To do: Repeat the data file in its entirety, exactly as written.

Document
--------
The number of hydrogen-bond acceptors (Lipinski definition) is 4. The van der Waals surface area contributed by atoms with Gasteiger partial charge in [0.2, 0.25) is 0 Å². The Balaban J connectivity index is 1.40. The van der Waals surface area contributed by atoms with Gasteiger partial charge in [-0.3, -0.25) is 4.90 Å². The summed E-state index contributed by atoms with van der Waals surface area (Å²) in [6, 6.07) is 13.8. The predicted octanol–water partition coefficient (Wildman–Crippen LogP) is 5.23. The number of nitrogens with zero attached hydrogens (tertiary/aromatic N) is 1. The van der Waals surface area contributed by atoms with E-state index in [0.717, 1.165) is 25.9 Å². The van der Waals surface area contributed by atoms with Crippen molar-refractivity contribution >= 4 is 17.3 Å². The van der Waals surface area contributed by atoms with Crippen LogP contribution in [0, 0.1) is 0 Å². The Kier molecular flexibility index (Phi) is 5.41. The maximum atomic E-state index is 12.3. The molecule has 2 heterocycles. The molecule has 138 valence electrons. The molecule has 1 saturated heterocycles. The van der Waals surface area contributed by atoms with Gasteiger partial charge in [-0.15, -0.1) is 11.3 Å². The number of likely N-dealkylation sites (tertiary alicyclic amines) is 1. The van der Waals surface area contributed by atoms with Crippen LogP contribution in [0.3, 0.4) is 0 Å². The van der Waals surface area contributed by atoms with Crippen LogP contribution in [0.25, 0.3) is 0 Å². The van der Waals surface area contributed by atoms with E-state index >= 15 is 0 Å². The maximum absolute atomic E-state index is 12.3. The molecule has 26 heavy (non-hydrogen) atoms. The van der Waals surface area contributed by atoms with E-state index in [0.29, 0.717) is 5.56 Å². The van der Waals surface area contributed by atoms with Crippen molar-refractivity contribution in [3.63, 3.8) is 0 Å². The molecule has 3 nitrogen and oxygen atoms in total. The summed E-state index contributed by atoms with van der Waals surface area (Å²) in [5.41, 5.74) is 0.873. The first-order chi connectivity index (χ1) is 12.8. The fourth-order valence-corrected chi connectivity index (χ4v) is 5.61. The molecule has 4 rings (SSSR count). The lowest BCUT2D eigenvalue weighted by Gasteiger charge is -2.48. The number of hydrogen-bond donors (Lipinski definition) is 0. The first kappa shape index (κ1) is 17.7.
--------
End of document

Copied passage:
The number of hydrogen-bond acceptors (Lipinski definition) is 4. The van der Waals surface area contributed by atoms with Gasteiger partial charge in [0.2, 0.25) is 0 Å². The Balaban J connectivity index is 1.40. The van der Waals surface area contributed by atoms with Gasteiger partial charge in [-0.3, -0.25) is 4.90 Å². The summed E-state index contributed by atoms with van der Waals surface area (Å²) in [6, 6.07) is 13.8. The predicted octanol–water partition coefficient (Wildman–Crippen LogP) is 5.23. The number of nitrogens with zero attached hydrogens (tertiary/aromatic N) is 1. The van der Waals surface area contributed by atoms with E-state index in [0.717, 1.165) is 25.9 Å². The van der Waals surface area contributed by atoms with Crippen molar-refractivity contribution >= 4 is 17.3 Å². The van der Waals surface area contributed by atoms with Crippen LogP contribution in [0, 0.1) is 0 Å². The Kier molecular flexibility index (Phi) is 5.41. The maximum atomic E-state index is 12.3. The molecule has 2 heterocycles. The molecule has 138 valence electrons. The molecule has 1 saturated heterocycles. The van der Waals surface area contributed by atoms with Gasteiger partial charge in [-0.15, -0.1) is 11.3 Å². The number of likely N-dealkylation sites (tertiary alicyclic amines) is 1. The van der Waals surface area contributed by atoms with Crippen LogP contribution in [0.3, 0.4) is 0 Å². The van der Waals surface area contributed by atoms with Crippen LogP contribution in [0.25, 0.3) is 0 Å². The van der Waals surface area contributed by atoms with E-state index >= 15 is 0 Å². The maximum absolute atomic E-state index is 12.3. The molecule has 26 heavy (non-hydrogen) atoms. The van der Waals surface area contributed by atoms with E-state index in [0.29, 0.717) is 5.56 Å². The van der Waals surface area contributed by atoms with Crippen molar-refractivity contribution in [3.63, 3.8) is 0 Å². The molecule has 3 nitrogen and oxygen atoms in total. The summed E-state index contributed by atoms with van der Waals surface area (Å²) in [5.41, 5.74) is 0.873. The first-order chi connectivity index (χ1) is 12.8. The fourth-order valence-corrected chi connectivity index (χ4v) is 5.61. The molecule has 4 rings (SSSR count). The lowest BCUT2D eigenvalue weighted by Gasteiger charge is -2.48. The number of hydrogen-bond donors (Lipinski definition) is 0. The first kappa shape index (κ1) is 17.7.